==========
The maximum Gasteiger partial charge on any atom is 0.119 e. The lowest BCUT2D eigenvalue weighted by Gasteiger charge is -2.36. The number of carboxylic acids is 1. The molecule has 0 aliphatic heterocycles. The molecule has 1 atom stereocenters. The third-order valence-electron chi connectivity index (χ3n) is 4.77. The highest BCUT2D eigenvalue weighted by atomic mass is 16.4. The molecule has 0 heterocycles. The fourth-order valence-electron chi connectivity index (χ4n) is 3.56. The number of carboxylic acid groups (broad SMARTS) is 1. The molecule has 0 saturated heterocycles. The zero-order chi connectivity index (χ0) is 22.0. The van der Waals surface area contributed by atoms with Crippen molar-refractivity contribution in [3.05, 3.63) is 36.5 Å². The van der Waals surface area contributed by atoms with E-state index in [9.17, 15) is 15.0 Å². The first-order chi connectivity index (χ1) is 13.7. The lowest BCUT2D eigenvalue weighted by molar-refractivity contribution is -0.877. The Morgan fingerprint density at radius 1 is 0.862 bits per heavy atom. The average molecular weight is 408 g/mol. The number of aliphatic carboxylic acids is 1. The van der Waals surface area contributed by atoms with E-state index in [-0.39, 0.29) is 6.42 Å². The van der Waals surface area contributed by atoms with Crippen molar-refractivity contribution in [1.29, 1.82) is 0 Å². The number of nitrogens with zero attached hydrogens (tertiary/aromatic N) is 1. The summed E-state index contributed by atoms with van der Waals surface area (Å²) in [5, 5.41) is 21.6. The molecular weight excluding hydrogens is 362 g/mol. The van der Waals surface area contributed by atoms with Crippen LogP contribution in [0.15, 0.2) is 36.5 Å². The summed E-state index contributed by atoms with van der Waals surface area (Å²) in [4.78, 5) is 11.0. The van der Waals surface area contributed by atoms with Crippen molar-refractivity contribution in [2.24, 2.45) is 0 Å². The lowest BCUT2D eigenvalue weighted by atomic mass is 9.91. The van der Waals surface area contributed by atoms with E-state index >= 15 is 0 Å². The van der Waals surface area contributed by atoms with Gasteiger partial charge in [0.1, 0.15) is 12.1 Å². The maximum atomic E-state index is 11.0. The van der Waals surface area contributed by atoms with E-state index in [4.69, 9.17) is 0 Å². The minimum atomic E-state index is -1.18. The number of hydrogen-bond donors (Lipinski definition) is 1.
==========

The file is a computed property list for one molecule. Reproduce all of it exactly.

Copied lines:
The maximum Gasteiger partial charge on any atom is 0.119 e. The lowest BCUT2D eigenvalue weighted by Gasteiger charge is -2.36. The number of carboxylic acids is 1. The molecule has 0 aliphatic heterocycles. The molecule has 1 atom stereocenters. The third-order valence-electron chi connectivity index (χ3n) is 4.77. The highest BCUT2D eigenvalue weighted by atomic mass is 16.4. The molecule has 0 heterocycles. The fourth-order valence-electron chi connectivity index (χ4n) is 3.56. The number of carboxylic acid groups (broad SMARTS) is 1. The molecule has 0 saturated heterocycles. The zero-order chi connectivity index (χ0) is 22.0. The van der Waals surface area contributed by atoms with Crippen molar-refractivity contribution in [3.05, 3.63) is 36.5 Å². The van der Waals surface area contributed by atoms with E-state index in [9.17, 15) is 15.0 Å². The first-order chi connectivity index (χ1) is 13.7. The lowest BCUT2D eigenvalue weighted by molar-refractivity contribution is -0.877. The Morgan fingerprint density at radius 1 is 0.862 bits per heavy atom. The average molecular weight is 408 g/mol. The number of aliphatic carboxylic acids is 1. The van der Waals surface area contributed by atoms with E-state index in [-0.39, 0.29) is 6.42 Å². The van der Waals surface area contributed by atoms with Crippen molar-refractivity contribution in [1.29, 1.82) is 0 Å². The number of nitrogens with zero attached hydrogens (tertiary/aromatic N) is 1. The summed E-state index contributed by atoms with van der Waals surface area (Å²) in [5, 5.41) is 21.6. The molecular weight excluding hydrogens is 362 g/mol. The van der Waals surface area contributed by atoms with Crippen LogP contribution in [0.15, 0.2) is 36.5 Å². The summed E-state index contributed by atoms with van der Waals surface area (Å²) in [4.78, 5) is 11.0. The van der Waals surface area contributed by atoms with Crippen molar-refractivity contribution in [2.24, 2.45) is 0 Å². The lowest BCUT2D eigenvalue weighted by atomic mass is 9.91. The van der Waals surface area contributed by atoms with E-state index >= 15 is 0 Å². The van der Waals surface area contributed by atoms with Gasteiger partial charge in [0.1, 0.15) is 12.1 Å². The maximum atomic E-state index is 11.0. The van der Waals surface area contributed by atoms with E-state index in [4.69, 9.17) is 0 Å². The minimum atomic E-state index is -1.18. The number of hydrogen-bond donors (Lipinski definition) is 1.